Canadian immigration options for U.S. visa holders
An H-1B visa is a United States work permit that allows foreign born nationals who have specialized knowledge, or fashion models ‘of merit”, to work in the United States.
There are aspects of the H-1B visa program that can cause complications for workers, such as the time limit. Some H-1B visas are valid for up to three years with the option of a further three years extension. Once the extension is complete, visa holders must the leave the United States for a full year without any reentry, making it difficult for visa holders to settle or start a family.
There is also a low cap on the number of visas that the United States issues each year, at 65,000 and an additional 20,000 visas for candidates with higher education, such as a Master's degree. While this may seem like a substantial number of visas, it is quite small in comparison to the overall size of the United States workforce.
Considering these difficulties, many skilled workers who wish to gain permanent residence turn their attention to Canada. There are several temporary work permit options available for those with specialized knowledge and many of them can be used as leverage towards obtaining permanent residence.
Overall, it may be more convenient to choose Canada instead as a place to work. Here are a few options to consider:
Global Talent Stream
The Global Talent Stream is designed for foreign nationals who work in the tech and IT sectors, or what an H-1B would define as a “specialty occupation”.
It is considered part of the Temporary Foreign Worker Program (TFWP) and before hiring, employers must first obtain a neutral or positive Labour Market Impact Assessment (LMIA) from Employment and Social Development Canada (ESDC) to be eligible. ESDC evaluates if hiring workers from outside Canada will have a positive, neutral, or negative impact on Canada’s labour market
The stream was created to facilitate the growth of Canada’s tech industry and aims to achieve a processing standard of two weeks once the final application is submitted by the potential employee.
Foreign nationals on H-1B visas are often employees of multinational companies, meaning they could have branches in both the U.S. and Canada.
Intra-Company Transfers (ICTs) occur when employees of multinational companies move to the company’s Canadian branch. The transferee is often someone in a management position or has other specialized knowledge.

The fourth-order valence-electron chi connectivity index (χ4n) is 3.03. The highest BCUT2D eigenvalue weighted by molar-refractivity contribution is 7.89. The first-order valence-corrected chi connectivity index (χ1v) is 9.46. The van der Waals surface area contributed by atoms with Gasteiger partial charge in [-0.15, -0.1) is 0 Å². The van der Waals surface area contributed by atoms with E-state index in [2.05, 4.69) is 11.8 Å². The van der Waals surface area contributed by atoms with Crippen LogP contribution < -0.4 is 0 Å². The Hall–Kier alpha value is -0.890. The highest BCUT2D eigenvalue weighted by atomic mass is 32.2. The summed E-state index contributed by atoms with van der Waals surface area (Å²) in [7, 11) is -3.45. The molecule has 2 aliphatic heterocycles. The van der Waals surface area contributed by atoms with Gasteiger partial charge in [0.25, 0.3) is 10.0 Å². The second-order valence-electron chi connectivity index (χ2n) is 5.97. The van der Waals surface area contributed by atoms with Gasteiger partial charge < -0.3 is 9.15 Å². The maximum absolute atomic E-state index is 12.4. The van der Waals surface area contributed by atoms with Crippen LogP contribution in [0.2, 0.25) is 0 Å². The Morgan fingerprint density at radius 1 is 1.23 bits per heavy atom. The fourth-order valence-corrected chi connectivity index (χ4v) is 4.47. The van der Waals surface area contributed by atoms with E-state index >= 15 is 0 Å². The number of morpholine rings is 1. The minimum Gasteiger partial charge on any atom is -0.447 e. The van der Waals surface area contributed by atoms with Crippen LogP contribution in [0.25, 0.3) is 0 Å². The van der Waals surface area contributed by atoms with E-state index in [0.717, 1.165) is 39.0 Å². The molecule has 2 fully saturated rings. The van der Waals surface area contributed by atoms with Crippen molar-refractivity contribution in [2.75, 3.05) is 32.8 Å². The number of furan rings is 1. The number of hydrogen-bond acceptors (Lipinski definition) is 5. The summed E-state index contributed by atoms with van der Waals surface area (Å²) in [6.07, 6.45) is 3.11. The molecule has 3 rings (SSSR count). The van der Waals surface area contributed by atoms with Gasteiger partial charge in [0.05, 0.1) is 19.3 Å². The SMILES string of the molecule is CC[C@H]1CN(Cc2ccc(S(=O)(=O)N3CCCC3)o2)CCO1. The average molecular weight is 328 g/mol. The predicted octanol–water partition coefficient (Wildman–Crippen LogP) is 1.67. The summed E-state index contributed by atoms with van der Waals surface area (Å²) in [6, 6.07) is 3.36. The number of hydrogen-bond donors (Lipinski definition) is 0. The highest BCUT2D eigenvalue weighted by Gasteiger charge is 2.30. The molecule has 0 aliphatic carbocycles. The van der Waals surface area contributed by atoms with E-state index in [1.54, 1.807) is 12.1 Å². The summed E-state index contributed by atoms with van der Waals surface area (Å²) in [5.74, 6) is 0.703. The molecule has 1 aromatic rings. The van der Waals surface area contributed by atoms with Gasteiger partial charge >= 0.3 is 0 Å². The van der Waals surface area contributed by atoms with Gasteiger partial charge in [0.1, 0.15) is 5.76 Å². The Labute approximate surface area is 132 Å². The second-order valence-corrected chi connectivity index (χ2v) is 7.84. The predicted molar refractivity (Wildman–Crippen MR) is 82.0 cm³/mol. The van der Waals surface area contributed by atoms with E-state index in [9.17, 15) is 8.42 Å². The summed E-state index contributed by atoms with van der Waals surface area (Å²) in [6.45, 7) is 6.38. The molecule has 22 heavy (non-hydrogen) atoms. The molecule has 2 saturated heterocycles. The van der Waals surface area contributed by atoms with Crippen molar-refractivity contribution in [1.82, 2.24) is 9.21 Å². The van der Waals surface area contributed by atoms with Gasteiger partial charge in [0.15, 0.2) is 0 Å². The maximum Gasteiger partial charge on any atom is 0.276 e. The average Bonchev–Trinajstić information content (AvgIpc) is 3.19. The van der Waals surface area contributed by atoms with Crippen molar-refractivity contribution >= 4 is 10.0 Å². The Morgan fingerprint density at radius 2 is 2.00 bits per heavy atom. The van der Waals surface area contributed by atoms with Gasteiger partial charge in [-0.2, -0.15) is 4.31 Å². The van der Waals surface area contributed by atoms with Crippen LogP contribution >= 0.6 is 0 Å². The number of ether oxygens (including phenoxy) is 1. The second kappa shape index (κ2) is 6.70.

Additionally, employees of U.S. companies looking to establish a presence in Canada can apply for an intra-company start up work permit. This type of permit allows employees to begin the operations of a Canadian branch of a multinational company.
Mexicans who have already obtained an H-1B visa may be eligible to work in Canada through the Canada-US-Mexico Agreement (CUSMA). Candidates must be qualified to work in their occupation and are only able to work in Canada in the role for which they were hired.
Using your experience for permanent residence
Work experience obtained through any of these work permits can be used towards an application for permanent residency through Express Entry.
Express Entry is an application management system that Immigration Refugees and Citizenship Canada (IRCC) uses to manage the Federal Skilled Worker Program, the Federal Skilled Trades Program, and the Canadian Experience Class.
Once a candidate self-assesses if they are eligible for an Express Entry program, they can create a profile on the IRCC website. IRCC will then assign a Comprehensive Ranking System (CRS) score which is based on work experience, education, language abilities and other human capital factors. The higher a candidate scores, the more likely they are to receive an invitation to apply (ITA) for permanent residence.
Once a candidate receives an ITA, they have 60 days to send their final application. IRCC has a processing standard of six months for all new applications.
Provincial Nominee Programs
It is also possible to become a permanent resident through of the many streams in the Provincial Nominee Program (PNP).
All Canadian provinces, except Quebec and Nunavut, have PNPs that work with IRCC. Under these programs, provincial governments select candidates that they feel will be a good fit in the province. Several Canadian provinces have immigration streams that are tailored to attract talent for in-demand occupations such as tech and healthcare.
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